Faced with new riches in the captured South and still serious shortages in the North, increasing numbers of Communist Party officials in Vietnam are celebrating peacetime by including in widespread corruption.
Official Hanoi broadcasts and reports from refugees reaching here say that high-placed Communist officials have turned property for personal use and accepted bribes, particularly from people trying to leave the country. The incidents have become so serious that the party's Central Committee secretariat in Hanoi has issued a directive against what it calls "negative practices in socio-economic life."
"Presently, in both the South and North, embebzzlement of state property, bribery, unlawful practices and other negative manifestations in state organs and society are increasing in both frequency and seriousness," the directive says. Even in the North, after two decades of communist rule officials have blinked at quote" gambling, drinking, love affairs and fraud," a Hanoi newspaper said.
A series of official warnings against corruption have referred to a January, 1974 anti-graft regulation promulgated in the north before reunification. It apparently fell by the wayside because of resistance for the powerful network of corrupt officials and because of the need to concentrate on the final push to defeat the South in 1975.
The nationwide directive says pointedly that "the most noteworthy" shortcoming of the anti-corruption effort "to deal strictly with violations involving ranking and influntial officials."
Refugees and foreign analysts here famiilar with Vietnam say they have heard many stories of Communist officials coming down from the North to extort bribes and appropriate property in the South. Some say they are surprised, however, to see public notice taken of problems in the North. The directives speak of "dangerous elements and professional and diehard hoodlums" in the northern cities of Hanoi and Haiphong, as well as in the former southern capital of Saigon, new renamed Ho Chi Minh City.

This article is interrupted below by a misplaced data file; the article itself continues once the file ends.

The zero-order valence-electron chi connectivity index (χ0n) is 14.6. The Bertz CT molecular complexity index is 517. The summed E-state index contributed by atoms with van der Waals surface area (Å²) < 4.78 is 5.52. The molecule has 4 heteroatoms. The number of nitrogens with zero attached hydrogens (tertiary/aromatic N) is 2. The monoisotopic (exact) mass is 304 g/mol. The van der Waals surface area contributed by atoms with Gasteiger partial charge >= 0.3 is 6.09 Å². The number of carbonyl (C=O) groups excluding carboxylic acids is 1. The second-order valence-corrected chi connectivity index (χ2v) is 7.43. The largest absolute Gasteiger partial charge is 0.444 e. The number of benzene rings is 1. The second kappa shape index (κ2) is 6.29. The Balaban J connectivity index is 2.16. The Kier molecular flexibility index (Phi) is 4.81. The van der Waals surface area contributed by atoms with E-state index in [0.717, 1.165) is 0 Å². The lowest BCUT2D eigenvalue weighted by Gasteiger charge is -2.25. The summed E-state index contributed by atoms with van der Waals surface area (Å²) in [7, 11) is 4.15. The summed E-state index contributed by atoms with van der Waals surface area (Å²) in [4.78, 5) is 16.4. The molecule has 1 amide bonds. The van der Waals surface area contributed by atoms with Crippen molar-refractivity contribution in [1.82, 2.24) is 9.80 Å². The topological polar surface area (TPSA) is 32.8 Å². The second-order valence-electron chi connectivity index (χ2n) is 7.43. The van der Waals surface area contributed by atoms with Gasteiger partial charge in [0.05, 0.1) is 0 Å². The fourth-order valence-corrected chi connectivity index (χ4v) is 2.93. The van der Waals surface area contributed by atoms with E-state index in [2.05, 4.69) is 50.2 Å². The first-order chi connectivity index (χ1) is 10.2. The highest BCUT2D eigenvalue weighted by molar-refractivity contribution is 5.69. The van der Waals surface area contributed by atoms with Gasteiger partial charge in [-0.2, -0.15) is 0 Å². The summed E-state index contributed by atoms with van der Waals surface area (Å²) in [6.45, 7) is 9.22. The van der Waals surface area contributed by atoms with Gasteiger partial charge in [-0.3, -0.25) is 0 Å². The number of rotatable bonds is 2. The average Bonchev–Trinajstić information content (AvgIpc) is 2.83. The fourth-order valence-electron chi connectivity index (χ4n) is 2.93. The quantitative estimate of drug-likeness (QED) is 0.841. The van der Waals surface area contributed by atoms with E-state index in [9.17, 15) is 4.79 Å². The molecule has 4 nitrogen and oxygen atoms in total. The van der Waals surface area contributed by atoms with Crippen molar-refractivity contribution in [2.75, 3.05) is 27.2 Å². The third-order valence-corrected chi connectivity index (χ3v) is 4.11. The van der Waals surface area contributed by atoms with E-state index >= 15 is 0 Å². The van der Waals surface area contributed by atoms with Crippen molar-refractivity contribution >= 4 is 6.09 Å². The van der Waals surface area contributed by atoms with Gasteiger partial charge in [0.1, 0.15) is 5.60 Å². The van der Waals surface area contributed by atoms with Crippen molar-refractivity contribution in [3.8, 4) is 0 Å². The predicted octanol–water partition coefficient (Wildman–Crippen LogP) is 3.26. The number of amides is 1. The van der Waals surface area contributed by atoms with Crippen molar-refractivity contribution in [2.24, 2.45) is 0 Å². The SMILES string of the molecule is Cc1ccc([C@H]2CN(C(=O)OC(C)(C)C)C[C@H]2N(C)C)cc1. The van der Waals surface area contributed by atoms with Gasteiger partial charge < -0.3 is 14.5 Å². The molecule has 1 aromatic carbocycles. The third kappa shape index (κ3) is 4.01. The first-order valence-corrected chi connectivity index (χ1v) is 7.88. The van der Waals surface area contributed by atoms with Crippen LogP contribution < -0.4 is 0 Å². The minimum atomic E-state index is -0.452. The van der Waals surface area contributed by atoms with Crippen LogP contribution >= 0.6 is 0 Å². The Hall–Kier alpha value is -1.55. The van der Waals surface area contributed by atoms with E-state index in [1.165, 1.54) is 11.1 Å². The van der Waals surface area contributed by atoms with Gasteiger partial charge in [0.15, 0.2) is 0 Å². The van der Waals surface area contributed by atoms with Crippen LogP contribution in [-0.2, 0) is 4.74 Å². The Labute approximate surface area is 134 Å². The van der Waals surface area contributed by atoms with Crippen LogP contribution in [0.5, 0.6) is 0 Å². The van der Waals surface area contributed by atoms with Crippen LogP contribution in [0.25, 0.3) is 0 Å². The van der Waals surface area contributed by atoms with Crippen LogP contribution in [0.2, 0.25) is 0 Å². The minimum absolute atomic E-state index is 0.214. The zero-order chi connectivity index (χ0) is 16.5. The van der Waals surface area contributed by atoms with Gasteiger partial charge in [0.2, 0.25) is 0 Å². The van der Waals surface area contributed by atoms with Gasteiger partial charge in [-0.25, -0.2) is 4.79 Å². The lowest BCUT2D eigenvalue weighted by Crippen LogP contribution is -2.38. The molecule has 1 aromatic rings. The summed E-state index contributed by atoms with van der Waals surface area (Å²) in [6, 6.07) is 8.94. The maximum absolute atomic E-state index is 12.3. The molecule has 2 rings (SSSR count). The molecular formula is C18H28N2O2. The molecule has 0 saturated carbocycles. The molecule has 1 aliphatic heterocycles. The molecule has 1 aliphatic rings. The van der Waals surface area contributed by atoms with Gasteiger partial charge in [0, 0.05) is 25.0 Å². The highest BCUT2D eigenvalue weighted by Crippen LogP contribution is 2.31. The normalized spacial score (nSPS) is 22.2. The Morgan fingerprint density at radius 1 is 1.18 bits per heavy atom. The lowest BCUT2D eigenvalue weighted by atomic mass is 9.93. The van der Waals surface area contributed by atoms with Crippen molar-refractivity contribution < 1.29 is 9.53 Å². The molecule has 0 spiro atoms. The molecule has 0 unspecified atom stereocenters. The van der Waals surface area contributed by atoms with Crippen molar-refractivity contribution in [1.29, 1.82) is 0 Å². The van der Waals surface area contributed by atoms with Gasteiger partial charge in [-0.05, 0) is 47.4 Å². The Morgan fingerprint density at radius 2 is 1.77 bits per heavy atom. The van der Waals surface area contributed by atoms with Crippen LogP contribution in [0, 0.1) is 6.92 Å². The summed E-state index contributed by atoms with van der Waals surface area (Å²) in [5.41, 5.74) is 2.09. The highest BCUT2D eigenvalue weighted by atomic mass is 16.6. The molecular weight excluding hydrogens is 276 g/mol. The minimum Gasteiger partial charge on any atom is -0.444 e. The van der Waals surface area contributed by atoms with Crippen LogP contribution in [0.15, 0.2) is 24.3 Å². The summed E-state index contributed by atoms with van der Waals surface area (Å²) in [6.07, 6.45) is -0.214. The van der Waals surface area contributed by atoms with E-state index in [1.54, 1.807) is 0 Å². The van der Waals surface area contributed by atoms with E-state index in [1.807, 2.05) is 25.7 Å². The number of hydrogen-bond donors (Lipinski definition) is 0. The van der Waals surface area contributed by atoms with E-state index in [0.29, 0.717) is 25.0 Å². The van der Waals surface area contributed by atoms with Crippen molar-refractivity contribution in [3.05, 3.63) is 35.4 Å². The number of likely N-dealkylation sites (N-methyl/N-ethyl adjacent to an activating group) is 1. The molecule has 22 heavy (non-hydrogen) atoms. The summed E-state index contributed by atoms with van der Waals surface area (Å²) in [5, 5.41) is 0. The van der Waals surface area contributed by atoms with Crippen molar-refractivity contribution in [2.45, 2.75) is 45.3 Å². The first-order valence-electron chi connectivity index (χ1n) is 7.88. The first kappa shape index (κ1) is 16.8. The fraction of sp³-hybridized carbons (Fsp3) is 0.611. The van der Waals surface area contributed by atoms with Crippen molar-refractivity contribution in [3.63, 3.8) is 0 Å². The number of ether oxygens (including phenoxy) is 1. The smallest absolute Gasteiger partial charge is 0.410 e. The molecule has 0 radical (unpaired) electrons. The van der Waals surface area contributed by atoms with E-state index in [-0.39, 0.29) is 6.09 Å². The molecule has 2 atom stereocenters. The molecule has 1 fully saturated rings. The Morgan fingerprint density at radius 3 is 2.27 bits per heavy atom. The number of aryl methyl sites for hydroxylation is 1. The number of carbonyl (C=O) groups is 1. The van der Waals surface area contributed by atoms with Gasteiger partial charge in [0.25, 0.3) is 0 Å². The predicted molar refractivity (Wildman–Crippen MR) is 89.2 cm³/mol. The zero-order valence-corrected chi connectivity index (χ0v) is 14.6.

An article in the official Communist Party newspaper Nhan Dan, published in Hanoi, reported widespread black-market activities along the North's Red River delta. "On almost all the river transport routes in the delta, encroachments on state property take place, and on the Red, Chanh, Lach Tray, Luoc, Thai Binh, Cau, Thuong, Dao and other rivers there have been sprung up shops which receive, buy and sell the goods stolen by boatmen. The transactions of those shops are diverse, bold and subtle, and they move the goods in question very quickly. Leaders of local communications agencies have observed that tons of fuel and goods such as cement, fertilizer, coal and grain are offered for sale, the newspaper said.
Many peasants have left their farm cooperatives to turn a profit in these "floating markekts," the newspaper said, "and this gives rise to gambling, drinking, love affairs and fraud."
British Vietnam scholar P.J. Honey has argued that "corruption of the kind, with theft of state property, black-marketeering in score commodities and the like, has gone on for many years in North Vietnam, the product of harsh wartime conditions and material scarcity."
In the South, it has been a natural consequence of people abandoning property when they fled the country in 1975 or when they were hauled a-way to the so-called re-education camps for their involvement with the defeated, American-backed South Vietnam government.
In addition, many persons who have left the country legally since 1975, such as ethnic Chinese immigrants to Hong Kong, say that Vietnamese officials collected huge sums in gold or other valuables in exchange for exit permits. The Hong Kong-based South China Morning Post, citing interviews with refugees and other sources reported this summer that a well-organized syndicate in Vietnam, including civilian and military officials, was making a fortune in the refugee business. The syndicate allegedly charged about $8,000 in gold per medium sized family to smuggle people from Saigon to the coastal city of Danang, where they boarded boats for Hong Kong.
Vietnam's drought and bad harvest have only increased the incentive for corruption. An official broadcast this month referring to "corruption and pilferage" in agricultural units said the losses from "lapses in management" were as serious as those from "complicated changes in weather conditions."
Hanoi's candid reports of its corruption problem indicate that some individuals who have complained about official graft have found themselves silenced by criminal charges filed by te corrupt officials. While calling for the masses to reveal shortcomings in their superiors, the nationwide directive said "any case which has been incorrectly dealt with must be revised. Any person who has been wrongly convicted must be absolved and rehabilitated."